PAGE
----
The EU has a somewhat limited role in health policy – a fact often repeated at the start of the COVID-19 pandemic. However, the first lesson of the pandemic was that the intricacies of the EU division of powers matter neither to the border-crossing virus nor to citizens. In times of crisis, people simply want to know that public administrations are dealing efficiently and transparently with the problem before them.
The second lesson of the pandemic was that a lot of health-related decision making is – or at least can be – done at the EU level, involving the EU institutions and Member States together. In addition to decisions on the safety of vaccines; there were decisions on vaccine and personal protective equipment procurement, as well as on a major EU recovery fund.
From the outset, it was clear that a transnational crisis of this scale would severely test the capacity of the EU institutions. It was also clear that transparency and accountability would have to be the bedrock of any response in order to ensure public trust.
It is of course hard for the public to understand why vaccine contracts with global pharmaceutical companies – one of which had a damaging public dispute with the Commission – were not proactively published last year. It is also difficult to explain the reluctance to name the seven Member States involved in negotiating the contracts alongside the Commission. This led to the Commission alone being criticised about vaccine procurement in the EU – while the role of national governments in shaping and approving the contracts was rarely mentioned. This is not just about attributing responsibility, it is also about avoiding creating doubt among already anxious citizens about what kind of decisions are being taken.
The EU has two frontline agencies for public health issues: the European Medicines Agency (EMA) and the European Centre for Disease Prevention and Control (ECDC). My office examined the work of both in 2020 as both as part of general monitoring of how key EU institutions dealt with COVID-19. In reply, EMA, which has had a centre-stage role in the EU’s response to the crisis, explained it would maintain the accountability procedures it has in place in ‘normal’ times – essentially ensuring that the vaccine approval process is as independent and objective as possible.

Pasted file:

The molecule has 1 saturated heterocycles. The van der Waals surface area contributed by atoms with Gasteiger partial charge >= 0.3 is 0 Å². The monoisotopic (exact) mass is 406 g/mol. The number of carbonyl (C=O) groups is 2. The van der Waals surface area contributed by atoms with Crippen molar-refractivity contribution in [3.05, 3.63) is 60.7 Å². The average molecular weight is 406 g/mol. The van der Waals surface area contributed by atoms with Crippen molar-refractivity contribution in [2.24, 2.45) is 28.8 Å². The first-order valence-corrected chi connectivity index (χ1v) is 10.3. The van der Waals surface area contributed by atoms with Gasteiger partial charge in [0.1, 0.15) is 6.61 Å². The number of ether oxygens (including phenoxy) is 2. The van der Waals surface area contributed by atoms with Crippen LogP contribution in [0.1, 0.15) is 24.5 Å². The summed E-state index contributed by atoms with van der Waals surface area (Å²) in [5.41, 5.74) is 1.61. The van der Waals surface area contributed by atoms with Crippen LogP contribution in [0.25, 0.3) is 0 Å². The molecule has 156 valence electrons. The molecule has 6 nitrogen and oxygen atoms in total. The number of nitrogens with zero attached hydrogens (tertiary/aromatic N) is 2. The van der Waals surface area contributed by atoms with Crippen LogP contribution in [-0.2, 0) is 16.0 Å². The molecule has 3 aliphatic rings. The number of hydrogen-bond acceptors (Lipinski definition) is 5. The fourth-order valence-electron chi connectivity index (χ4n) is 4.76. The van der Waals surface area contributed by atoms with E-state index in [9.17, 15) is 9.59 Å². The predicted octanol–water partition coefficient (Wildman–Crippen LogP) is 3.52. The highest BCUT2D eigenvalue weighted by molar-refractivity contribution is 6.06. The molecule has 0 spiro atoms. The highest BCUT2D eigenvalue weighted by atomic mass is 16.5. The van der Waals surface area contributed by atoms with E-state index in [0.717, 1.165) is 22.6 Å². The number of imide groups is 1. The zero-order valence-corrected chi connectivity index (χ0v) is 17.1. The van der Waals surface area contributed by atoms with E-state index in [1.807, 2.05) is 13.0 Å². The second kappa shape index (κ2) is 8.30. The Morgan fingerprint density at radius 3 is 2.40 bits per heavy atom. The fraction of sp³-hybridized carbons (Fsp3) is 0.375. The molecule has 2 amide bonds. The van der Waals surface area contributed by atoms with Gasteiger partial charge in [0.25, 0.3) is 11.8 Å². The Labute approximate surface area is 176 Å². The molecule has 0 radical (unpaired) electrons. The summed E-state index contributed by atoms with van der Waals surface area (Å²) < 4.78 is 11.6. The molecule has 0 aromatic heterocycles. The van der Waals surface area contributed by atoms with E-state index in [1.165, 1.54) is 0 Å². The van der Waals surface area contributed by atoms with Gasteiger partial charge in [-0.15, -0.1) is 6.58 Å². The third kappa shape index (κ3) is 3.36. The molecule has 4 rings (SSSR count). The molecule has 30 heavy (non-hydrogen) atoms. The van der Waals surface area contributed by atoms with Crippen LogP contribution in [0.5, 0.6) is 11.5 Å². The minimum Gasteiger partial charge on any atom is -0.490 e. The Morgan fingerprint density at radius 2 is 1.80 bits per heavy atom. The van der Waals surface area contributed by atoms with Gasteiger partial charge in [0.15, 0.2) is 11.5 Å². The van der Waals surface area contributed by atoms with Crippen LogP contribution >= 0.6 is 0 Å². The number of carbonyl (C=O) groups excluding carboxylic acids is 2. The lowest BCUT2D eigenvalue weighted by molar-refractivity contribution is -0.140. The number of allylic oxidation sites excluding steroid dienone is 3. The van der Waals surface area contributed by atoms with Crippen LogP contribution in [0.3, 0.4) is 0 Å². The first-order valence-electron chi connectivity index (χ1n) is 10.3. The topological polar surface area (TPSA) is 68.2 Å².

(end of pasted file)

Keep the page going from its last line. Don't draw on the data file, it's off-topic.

My proactive work in this area reflects the fact that agencies working in areas related to health have to do the utmost to prevent any perception that they are not working in the public interest.
It is not enough for EU bodies – particularly those working in highly sensitive areas – to have internal rules on ethics, they must be seen to be implementing them. And I welcome the positive steps in terms of transparency by EMA.
My inquiry into the ECDC – set up in 2004 in the aftermath of the SARS outbreak to help to co-ordinate the EU response to a future and much more serious epidemic – was broader. This reflected reasonable expectations, given its title and mandate, that it would have a major role in any response to the pandemic. The reality was quite different however.
The agency – small in terms of staff and budget – has little capacity to act independently and is entirely reliant on the good will of national authorities to get the data it needs to properly do its task of assessing and monitoring any disease.
This structural weakness came to the fore in 2020 when the ECDC was unable to properly carry out its mandate because it did not have access to the data it needed. All three of its main sources for information – an early warning system and a surveillance system to which national authorities provide data, and surveys carried out by the ECDC itself – proved to be inadequate.
A survey in spring 2020 on laboratory shortages, for example, resulted in only 9 of 30 national authorities responding. Similarly, there were large discrepancies between the number of COVID-19 cases reported to the surveillance database and the much higher numbers revealed by the ECDC’s own epidemic intelligence screening. The inquiry also revealed other shortcomings related to how the ECDC presented the data it received – early on in the pandemic advice on wearing facemasks was changed with little explanation as to why, while certain surveys of member state capacity to deal with the crisis were published while others were not. Meanwhile, despite the pandemic being an issue of overwhelming importance to people, the agency’s communication with the outside world tended to be geared only towards health experts and not the general public.
While the ECDC can make some improvements by itself – such as being more transparent and enabling greater public scrutiny of its data and assessments – ultimately it is up to EU legislators to reflect on its mandate.
Without specific new powers to ensure the completeness and quality of the data it receives from national authorities, the ECDC cannot effectively fulfil its role of pan-European disease prevention and control.
Crises bring unprecedented levels of public scrutiny to governments and institutions. Decisions that may previously have been routine take on a new significance – in health crises they can have life and death consequences. The COVID-19 pandemic has been called the crisis of the century, and continues to have profound social, economic and financial consequences across the globe. In the EU it has prompted debate on creating a ‘health union’. Whatever changes are made to the EU‘s role in health policy, the ability of EU institutions and agencies to act effectively will only ever be as strong as the trust the public accords them.